IUCN’s highest conservation award, the John C. Phillips Memorial Medal, recognizes outstanding service in international conservation and commemorates the life and work of Dr John C. Phillips, a pioneer of the conservation movement.

Born in 1876, Dr Phillips specialized in Medicine and Zoology and made significant contributions to science, particularly in taxonomy and genetics. He was vitally concerned with international cooperation for the conservation of nature being closely involved with developing the early wildlife treaties. In his memory his friends established a Memorial Medal and entrusted the awarding of this recognition to IUCN. The Medal has been presented at every General Assembly and Congress since 1963.

Distinguished recipients of the Award have included HRH The Prince of the Netherlands, Indira Gandhi, HM Sultan Qaboos Bin Said of Oman, Professor E. O. Wilson, Dr Luc Hoffmann (pictured on the right receiving his award from former IUCN President, Yolanda Kakabadse in 2004) and Dr José Aristeo Sarukhán Kermez, each of whom have contributed their vision, wisdom and perseverance to furthering the global conservation cause.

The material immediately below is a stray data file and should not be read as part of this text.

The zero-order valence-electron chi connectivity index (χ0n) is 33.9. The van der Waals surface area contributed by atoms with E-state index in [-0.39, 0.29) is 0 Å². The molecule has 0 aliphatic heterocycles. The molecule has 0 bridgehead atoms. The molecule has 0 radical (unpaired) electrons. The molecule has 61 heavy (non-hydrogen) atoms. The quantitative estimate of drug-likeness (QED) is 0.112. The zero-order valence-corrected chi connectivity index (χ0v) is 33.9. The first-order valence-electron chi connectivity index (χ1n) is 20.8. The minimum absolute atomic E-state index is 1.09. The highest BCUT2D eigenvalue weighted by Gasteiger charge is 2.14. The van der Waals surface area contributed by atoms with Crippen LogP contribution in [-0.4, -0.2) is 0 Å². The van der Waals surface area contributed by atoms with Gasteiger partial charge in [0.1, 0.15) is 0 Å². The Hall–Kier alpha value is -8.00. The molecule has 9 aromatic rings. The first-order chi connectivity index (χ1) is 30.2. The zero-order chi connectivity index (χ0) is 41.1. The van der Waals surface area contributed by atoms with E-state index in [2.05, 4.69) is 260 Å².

Sir David Attenborough was honoured with the John C. Phillips Memorial Medal at the 2012 World Conservation Congress. The prize was awarded by the IUCN Council, on the recommendation of an award jury consisting of five serving members of the IUCN Constituency Committee.

A British naturalist and broadcaster, Sir David has reached the masses with his captivating programmes on natural history, creating awareness of the natural world and its vulnerability, and, over the course of the last fifty years, inspiring generations to protect and conserve our planet.

“IUCN is an organisation of enormous importance for all of us who care about the natural world. There is no other international organization quite like it, none which is quite so scientifically based, none whose compliments I would value more highly”, says Sir David in a video message to the IUCN Congress.